It may sound like I’m being hard on Einstein, and later parts of her essay give more context to why she would care about such distinctions. For instance, if you were married to someone and felt you were doing the lion’s share of initiating sex, as Einstein does (particularly when you’re the woman, and most people have internalized the idea that this is the man’s role), this might lead you to believe there was a lack of attraction:
Still, it’s taken some getting used to, this being the one who desires rather than the one who is desired. Being the one to say,”I want you.” The one to extend the goodnight kiss beyond sleep well and into let me touch you. The one who mutters in the middle of it, my god, you are beautiful. The one who sometimes whispers, thank you. The one who afterwards makes up the outside part of the spoon.
Why any one person chooses to marry is based on a complex mix of factors, many of which are unknown even to the person doing the marrying. One person may look for fire in the sheets, another for fire in the brain. Another might insist on both. One may see the abundance in one area as simply that, and not as a deficit in another.
I’ve known couples where the physical attraction alone was not mutual—one person was swoon-y for the other, while the other was, well, attracted to the other on a lot of levels, sure, but it was not particularly their body. And it’s worth arguing here that we may all deal with this at one point or another—for certain people, simply getting old, gaining weight, enduring illness, the ravages of time, or even a bad haircut could knock the wind out of our lover’s lustful gaze. While I think everyone has the right to a partner who is equally wild-eyed about you as you are about them, in many relationships, over time, the dynamics of attraction are bound to change.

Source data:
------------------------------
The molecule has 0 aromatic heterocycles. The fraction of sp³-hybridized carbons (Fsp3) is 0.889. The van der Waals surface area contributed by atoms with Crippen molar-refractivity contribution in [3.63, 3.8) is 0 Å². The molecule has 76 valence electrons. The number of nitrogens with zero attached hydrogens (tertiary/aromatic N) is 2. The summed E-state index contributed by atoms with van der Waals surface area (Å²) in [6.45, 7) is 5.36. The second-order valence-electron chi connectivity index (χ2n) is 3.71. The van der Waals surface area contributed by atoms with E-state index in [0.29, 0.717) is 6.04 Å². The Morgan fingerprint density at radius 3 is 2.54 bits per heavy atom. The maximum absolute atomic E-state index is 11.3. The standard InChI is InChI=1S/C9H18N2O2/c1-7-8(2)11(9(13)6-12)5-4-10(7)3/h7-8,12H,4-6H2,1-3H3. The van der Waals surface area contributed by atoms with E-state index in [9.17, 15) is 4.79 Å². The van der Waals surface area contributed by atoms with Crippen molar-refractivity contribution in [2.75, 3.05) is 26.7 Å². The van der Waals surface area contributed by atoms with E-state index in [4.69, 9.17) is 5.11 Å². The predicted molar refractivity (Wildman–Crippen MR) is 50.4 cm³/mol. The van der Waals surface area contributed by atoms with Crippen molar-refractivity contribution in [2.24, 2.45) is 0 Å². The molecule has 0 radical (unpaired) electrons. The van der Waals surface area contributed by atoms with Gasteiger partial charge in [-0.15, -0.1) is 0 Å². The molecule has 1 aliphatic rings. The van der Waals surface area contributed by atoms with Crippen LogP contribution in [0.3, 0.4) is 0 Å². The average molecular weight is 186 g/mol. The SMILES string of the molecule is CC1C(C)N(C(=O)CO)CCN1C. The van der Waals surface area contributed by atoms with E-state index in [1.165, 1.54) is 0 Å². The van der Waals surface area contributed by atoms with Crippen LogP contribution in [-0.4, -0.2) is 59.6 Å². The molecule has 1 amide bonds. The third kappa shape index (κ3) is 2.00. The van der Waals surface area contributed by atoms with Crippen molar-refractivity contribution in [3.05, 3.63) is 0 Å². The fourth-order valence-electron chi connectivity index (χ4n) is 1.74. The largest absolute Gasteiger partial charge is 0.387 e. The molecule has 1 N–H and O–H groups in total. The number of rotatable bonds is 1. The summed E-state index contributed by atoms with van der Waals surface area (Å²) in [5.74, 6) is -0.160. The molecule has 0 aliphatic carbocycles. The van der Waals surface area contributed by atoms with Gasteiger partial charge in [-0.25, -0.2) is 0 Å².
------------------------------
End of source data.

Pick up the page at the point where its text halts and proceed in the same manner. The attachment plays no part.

And in Einstein’s case, there’s also the gendered aspect of the situation to take into account—it’s not widely accepted that a woman can be not only the partner with the higher sex drive (which we know is the case for plenty of women), but that she can also be the subject, rather than the object, in their sexual dynamic. So in Einstein’s case, even though she describes an ultimately happy marriage, it’s not difficult to understand why doing more of the initiating would still compound her feelings of being less attractive—especially since, as opposed to men, women often experience “responsive desire,” or feeling more into it after things get going.
The other gendered aspect here is that women on the whole are, to a relentless degree, expected to be beautiful. Men are not. And while they certainly don’t seem to mind being lusted after, culturally there is no imperative to let a man know how good looking he is in the way men know to constantly remind women of their beauty, whether genuinely felt or not. When you reverse the roles, and express more physical desire for a man than he expresses for you, it can understandably feel out of time, out of place, out of order.
Einstein’s essay, which she describes having characterized to her husband as being “about what it’s like to be a person who is older and plain married to a person who is younger and beautiful,” is actually not about a person who is older and plain, it’s about a woman who is older and plain. Because a story about a man who is older and plain married to a woman who is younger and beautiful is not much of a story. It’s totally commonplace.
Neither men nor society at large are likely to go out of their way to change this story for women, who must find a way to reconcile being cast as objects in a sexual narrative we didn’t write. But the first step, and one that the writer seems to have embraced wholeheartedly, is to stop shoving ourselves (or allowing ourselves to be shoved) into boxes wherein we are defined entirely by our looks. Clearly, love can be found outside of them.
Image via USA/The Duff.